Cancer cut Jordan Owens life short back in 1999, but his memory lives on in a hockey tournament in Langley. (Special to the Langley Advance)

VIDEO: One boy’s passion for hockey rekindled in annual Langley tourney

The 18th annual Jordan Owens Memorial raised more than $20,000 for BC Children’s Hospital this year.

It didn’t matter so such which teams emerged triumphant from a four-day hockey tournament at the Langley Sportsplex this weekend.

What matters is that more than 525 young hockey players (ranging in age from five to nine) and hundreds of parents, coaches, and fans came together to help raise more than $20,000 for BC Children’s Hospital.

Money raised at this weekend’s 18th annual Jordan Owens 2018 Memorial Tournament is all going to the hospital in honour of the event’s namesake.

Jordan was a Langley player who lost his long battle to cancer at the age of seven back in 1999. The tournament was rebranded the next year to bear his name, said tourney coordinator Rick Kish.

This year’s event attracted 38 teams – mostly from Langley. But there was a smattering of teams from other Lower Mainland communities such as Maple Ridge, Port Coquitlam, Coquitlam, Squamish, Surrey, and White Rock, as well as some from across the border in Whatcom County, Kish explained.

Jordan’s family continue to express gratitude to the Langley Minor Hockey Association for hosting this even in his memory.

“One of Jordan’s greatest loves was his hockey,” they said. “He had tried his hand at many sports, but found his most enjoyment on the ice. Although never excelling, his true enjoyment of the sport made up for it.”

They thanked the LMHA for its efforts, saying it goes a long way in making a difference in the lives of sick kids.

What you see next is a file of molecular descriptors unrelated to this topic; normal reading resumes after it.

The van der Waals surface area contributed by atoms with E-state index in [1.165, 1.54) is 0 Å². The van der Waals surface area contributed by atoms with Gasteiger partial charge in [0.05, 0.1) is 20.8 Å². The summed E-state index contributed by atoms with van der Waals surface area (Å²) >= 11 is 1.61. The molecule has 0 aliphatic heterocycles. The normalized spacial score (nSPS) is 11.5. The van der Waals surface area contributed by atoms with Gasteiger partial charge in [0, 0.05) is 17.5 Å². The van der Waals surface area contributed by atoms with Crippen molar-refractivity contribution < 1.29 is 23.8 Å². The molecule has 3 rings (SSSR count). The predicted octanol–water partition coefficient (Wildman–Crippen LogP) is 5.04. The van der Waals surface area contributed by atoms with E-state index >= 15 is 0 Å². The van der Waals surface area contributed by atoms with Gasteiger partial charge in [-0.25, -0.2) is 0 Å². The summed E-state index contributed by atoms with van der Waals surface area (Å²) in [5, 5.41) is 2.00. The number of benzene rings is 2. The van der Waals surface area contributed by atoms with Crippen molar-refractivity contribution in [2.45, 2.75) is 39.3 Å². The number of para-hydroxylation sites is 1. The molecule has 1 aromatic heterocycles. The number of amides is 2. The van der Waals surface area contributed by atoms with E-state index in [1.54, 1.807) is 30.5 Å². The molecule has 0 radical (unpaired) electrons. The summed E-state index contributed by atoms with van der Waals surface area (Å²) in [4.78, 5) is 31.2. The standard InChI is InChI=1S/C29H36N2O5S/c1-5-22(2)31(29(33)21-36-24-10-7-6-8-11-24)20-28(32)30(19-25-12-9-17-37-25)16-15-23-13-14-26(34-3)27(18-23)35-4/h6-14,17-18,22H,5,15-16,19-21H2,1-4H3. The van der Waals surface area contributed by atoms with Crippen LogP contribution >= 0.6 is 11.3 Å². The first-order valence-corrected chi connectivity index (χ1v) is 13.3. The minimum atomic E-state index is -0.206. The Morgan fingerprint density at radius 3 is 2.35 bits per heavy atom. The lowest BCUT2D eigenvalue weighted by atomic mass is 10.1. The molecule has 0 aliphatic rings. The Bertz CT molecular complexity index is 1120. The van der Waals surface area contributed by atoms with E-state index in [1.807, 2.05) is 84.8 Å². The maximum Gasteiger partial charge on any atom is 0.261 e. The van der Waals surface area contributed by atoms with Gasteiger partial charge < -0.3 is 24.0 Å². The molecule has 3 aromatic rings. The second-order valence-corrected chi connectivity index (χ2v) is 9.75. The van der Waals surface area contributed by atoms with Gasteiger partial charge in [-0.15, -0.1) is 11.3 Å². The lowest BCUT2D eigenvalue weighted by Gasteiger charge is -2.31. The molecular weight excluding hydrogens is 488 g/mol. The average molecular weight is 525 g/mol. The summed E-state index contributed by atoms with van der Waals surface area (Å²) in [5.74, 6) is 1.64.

“We know Jordan would be proud,” said Tim, Marsh, Taylor, and Cailley Owens.

His parents recounted a special moment when they realized how much Jordan loved the sport.

“We watched Jordan, during one game, goof around with a friend who happened to be a goalie. They giggled and laughed in the net, totally oblivious to the play going on at the other end of the ice. He, in his own way, showed all of us watching that there was a little more involved than just winning,” they recounted.

“He was always showing patience, understanding, and the true meaning of team sport. He carried this with him throughout his illness; often times too ill to do many things, but never really too ill to pick up a hockey stick.”

Kish was delighted to announce that this year’s silent auction, 50-50 draws, basket raffles, and other fundraising efforts helped LMHA surpass the $20,000 mark – he’s just not sure yet by how much.

Kish’s personal wish is to raise $25,000 this year.

Through the years, this tournament has raised about $190,000 for various children’s charities – in Jordan’s name. Those include Make-A-Wish, Canuck Place, Balding for Dollars, and BC Children’s Hospital.

“It’s pretty exciting stuff,” said Kish, who took on the coordinator’s role for the first time this year.

This tournament is always held on the weekend following the Langley Cup, and Kish is suggesting that next year extra efforts be made to extend the fundraising to that hockey event, as well.

“Lots of wonderful volunteers, people helping out from the community, donations from the community, make this happen,” Kish said, elated with the feedback he received throughout the weekend.

Two keys to this event were achieved, said Kish: Children had fun, most playing in three-on-three or four-on-four games on half-ice (not the full length); and a giant chunk of cash was raised to help sick kids.

LMHA president Aaron Sproule agreed.

“It’s through tournaments such as this, where young people and their families come together to enjoy their love of hockey – while at the same time giving back to their community – that the true value of minor hockey becomes apparent,” Sproule said.


Using a cross-ice formatted rink, the minor hockey association was able to fit more games into this week’s charity tournament at the Langley Sportsplex. (Roxanne Hooper/Langley Advance)

Using a cross-ice formatted rink, the minor hockey association was able to fit more games into this week’s charity tournament at the Langley Sportsplex. (Roxanne Hooper/Langley Advance)

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